Roenicke botches the 7th, causes loss

By Nathan Petrashek (@npetrashek)

I’ve watched a lot of baseball, but I don’t think I’ve ever seen anything quite like what happened in the 7th inning of yesterday’s 5-4 loss to the Atlanta Braves.

The wheels started to fall off a quality start for Matt Garza when, with the Brewers up 4-2, he allowed a pair of singles to start the bottom of the inning.  Garza departed with one out, and Brandon Kintzler was summoned to face righty Gerald Laird, who hit a ground ball to third that deflected off Mark Reynolds’ glove and trickled into left to score Chris Johnson. MLB: Milwaukee Brewers at Arizona Diamondbacks

That’s when things took a decidedly damning turn for Ron Roenicke.  With Ryan Doumit batting, Roenicke summoned a lefty … only none had been getting loose.  When Roenicke walked out to the mound, the bullpen was visibly panicked.  Zach Duke wound up emerging from the gates, but Roenicke had already made the substitution for Will Smith.  So Duke returned to the bullpen and the cold-armed Smith took the mound.  Braves manager Freddi Gonzalez insisted on adherence to the eight-pitch rule, and that’s all the warming Smith was able to do.

Home plate umpire Fieldin Culbreth was so concerned about the potential for injury that he tried to bend the rules and get Smith more warm-up pitches.  He even initiated a psudo-replay review to see if there was any way to help Smith, but nothing could be done.  And that falls squarely on Ron Roenicke.

The results were predictable, and as Rock said on the broadcast, Smith showed all the signs of coming in cold.  Smith allowed back-to-back singles and walked the third batter before being lifted.  Roenicke compounded his bullpen mismanagement by bringing the infield in with only one out and the go-ahead run on second, and the Braves took a 5-4 lead on the first single.

Roenicke’s post-game explanation made virtually no sense.  The Brewers were down pitching coach Rick Kranitz and bullpen coach Lee Tunnell, both of whom were attending family graduations.  But there were fill-ins in minor-league pitching coordinator Rick Tomlin and bullpen coach Marcus Hanel, respectively.  Roenicke said Kranitz usually takes care of calling the bullpen, and he simply assumed-wrongly-that Tomlin would, too.  But then, for some reason, he also sent Martin Maldonado to the bullpen:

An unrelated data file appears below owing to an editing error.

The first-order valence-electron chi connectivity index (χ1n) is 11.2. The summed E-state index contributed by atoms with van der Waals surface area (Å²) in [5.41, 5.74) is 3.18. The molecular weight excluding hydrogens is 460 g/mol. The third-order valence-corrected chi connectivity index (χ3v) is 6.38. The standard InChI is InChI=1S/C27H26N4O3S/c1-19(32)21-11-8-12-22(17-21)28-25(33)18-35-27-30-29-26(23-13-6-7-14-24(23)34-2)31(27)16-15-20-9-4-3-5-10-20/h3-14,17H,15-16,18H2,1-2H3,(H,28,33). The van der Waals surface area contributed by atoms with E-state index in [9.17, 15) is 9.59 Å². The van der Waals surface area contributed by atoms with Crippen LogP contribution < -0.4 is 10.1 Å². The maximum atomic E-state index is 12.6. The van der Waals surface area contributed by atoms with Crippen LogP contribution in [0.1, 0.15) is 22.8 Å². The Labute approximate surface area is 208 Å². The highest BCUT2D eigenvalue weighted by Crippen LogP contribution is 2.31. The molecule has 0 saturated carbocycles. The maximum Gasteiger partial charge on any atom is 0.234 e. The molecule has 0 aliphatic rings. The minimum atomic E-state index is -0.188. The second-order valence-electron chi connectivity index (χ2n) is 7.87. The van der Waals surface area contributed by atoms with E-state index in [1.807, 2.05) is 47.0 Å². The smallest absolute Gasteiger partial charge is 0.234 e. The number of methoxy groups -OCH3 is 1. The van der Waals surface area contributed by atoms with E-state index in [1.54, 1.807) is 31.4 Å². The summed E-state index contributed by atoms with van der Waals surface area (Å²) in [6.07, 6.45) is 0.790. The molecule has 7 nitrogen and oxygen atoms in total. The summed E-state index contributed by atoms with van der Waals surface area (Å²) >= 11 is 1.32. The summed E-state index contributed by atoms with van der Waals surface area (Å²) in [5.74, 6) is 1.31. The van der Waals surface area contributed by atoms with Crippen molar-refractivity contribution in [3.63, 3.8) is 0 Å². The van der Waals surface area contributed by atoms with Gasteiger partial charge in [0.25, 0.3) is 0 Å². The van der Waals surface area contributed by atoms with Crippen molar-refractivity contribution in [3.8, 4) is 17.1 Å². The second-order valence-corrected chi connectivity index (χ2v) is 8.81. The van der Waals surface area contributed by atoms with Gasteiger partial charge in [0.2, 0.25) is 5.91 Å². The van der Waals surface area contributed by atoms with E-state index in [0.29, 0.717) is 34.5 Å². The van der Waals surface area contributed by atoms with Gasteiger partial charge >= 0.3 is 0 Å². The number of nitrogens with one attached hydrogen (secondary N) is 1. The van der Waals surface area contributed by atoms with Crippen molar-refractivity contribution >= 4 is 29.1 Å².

“You do things the same way every day and when it changes, it just changes what goes on. I had to make the change. I sent Maldy (backup catcher Martin Maldonado) to run down to the bullpen because we needed two guys up. Maldy went down there and said, ‘I think it’s (Zach) Duke,’ but he never got the call on who it was. So, we didn’t call.”

While the situation provides an interesting glimpse into the daily work of the pitching coach and the importance of his relationship with the manager, the failure to get it right in this case is utterly inexplicable.  There are monitors showing a feed of the bullpen in the Atlanta dugouts.  There’s a phone in the dugout with a direct line to the bullpen.  And it’s apparently pretty easy to send someone to personally check on the bullpen during a game.

How, then, it was possible for Roenicke to mess this up is beyond me.  But rarely do you see a loss traceable so directly and tangibly to mismanagement.  After the game, Roenicke said the loss was “going to be hard on me.”  It should be.

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What’s the deal with the red card?

If you’ve attended any or several Brewers game this year, you may have noticed an individual frequently popping up near the vistor’s dugout at Miller Park, holding up cards of various colors.  I don’t recall having seen anyone doing that before.  I started looking into it, and sure enough, it’s a new position: the “Field Timing Coordinator.”

replayThe new replay system can potentially wreak havoc with broadcasts, which typically break between half-innings.  What if a batter is called out on a close play at first?  Should the broadcast cut to commercial or remain on the field in case there’s a challenge?  And what happens if the television crew cuts to a commercial only to later find out that the third out has been reversed on review?

Basically, it’s the FTC’s job to deal with this uncertainty by specifically instructing the broadcasters, verbally and visually, what’s going on down on the field.  When, for example, the FTC sees a possibility of a replay (the manager runs on the field, or the crew chief convenes a conference), it’s the FTC’s job to delay the inning break until its decided whether there will be a review.

According to the official rules, the cards are color-coded to so that broadcasters, umpires, and players can easily tell what’s happening:

  • A RED card signals the beginning of an inning break or pitching change
  • A BLUE card signals when the pitcher should throw his last warm-up pitch (45 seconds remain in the break)
  • A YELLOW card signals when the batter should approach the batter’s box (25 seconds remain in the break)
  • A GREEN card indicates the break has concluded and play can resume; the umpires can’t resume play until they see this card

And what about the umpire’s inherent ability to manage the game, including all inning breaks as has been done historically?  Although the rules pay lip service to umpire authority, they pretty much cast it aside, requiring that the umpires “shall coordinate with the Field Timing Coordinators to ensure that the broadcasters shall be afforded the applicable allotted time for inning breaks (2:05 or 2:30) following close plays involving third outs (whether or not replay review is initiated).”

If you’re like me, and want continuous, uninterrupted baseball, I guess the key is to lift that red card out of the stack before the game.